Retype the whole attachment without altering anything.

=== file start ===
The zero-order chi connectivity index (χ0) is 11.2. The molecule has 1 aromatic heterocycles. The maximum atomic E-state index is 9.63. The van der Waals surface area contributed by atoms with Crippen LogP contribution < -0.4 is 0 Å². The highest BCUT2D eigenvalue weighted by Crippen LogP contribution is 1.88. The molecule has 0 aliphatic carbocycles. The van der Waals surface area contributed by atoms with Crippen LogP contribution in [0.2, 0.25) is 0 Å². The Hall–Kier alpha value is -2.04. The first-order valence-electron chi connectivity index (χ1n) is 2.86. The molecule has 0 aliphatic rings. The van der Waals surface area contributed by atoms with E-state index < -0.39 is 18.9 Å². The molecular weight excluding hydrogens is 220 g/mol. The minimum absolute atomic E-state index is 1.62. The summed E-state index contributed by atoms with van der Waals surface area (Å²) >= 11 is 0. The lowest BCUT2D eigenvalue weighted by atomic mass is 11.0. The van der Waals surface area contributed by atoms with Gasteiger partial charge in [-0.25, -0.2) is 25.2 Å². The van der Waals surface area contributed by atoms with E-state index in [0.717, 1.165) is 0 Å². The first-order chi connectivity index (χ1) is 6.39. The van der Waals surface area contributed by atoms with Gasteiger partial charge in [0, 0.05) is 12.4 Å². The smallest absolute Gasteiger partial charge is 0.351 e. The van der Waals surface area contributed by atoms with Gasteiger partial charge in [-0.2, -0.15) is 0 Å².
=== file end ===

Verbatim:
The zero-order chi connectivity index (χ0) is 11.2. The molecule has 1 aromatic heterocycles. The maximum atomic E-state index is 9.63. The van der Waals surface area contributed by atoms with Crippen LogP contribution < -0.4 is 0 Å². The highest BCUT2D eigenvalue weighted by Crippen LogP contribution is 1.88. The molecule has 0 aliphatic carbocycles. The van der Waals surface area contributed by atoms with Crippen LogP contribution in [0.2, 0.25) is 0 Å². The Hall–Kier alpha value is -2.04. The first-order valence-electron chi connectivity index (χ1n) is 2.86. The molecule has 0 aliphatic rings. The van der Waals surface area contributed by atoms with E-state index < -0.39 is 18.9 Å². The molecular weight excluding hydrogens is 220 g/mol. The minimum absolute atomic E-state index is 1.62. The summed E-state index contributed by atoms with van der Waals surface area (Å²) >= 11 is 0. The lowest BCUT2D eigenvalue weighted by atomic mass is 11.0. The van der Waals surface area contributed by atoms with Gasteiger partial charge in [-0.25, -0.2) is 25.2 Å². The van der Waals surface area contributed by atoms with E-state index in [0.717, 1.165) is 0 Å². The first-order chi connectivity index (χ1) is 6.39. The van der Waals surface area contributed by atoms with Gasteiger partial charge in [0, 0.05) is 12.4 Å². The smallest absolute Gasteiger partial charge is 0.351 e. The van der Waals surface area contributed by atoms with Gasteiger partial charge in [-0.2, -0.15) is 0 Å².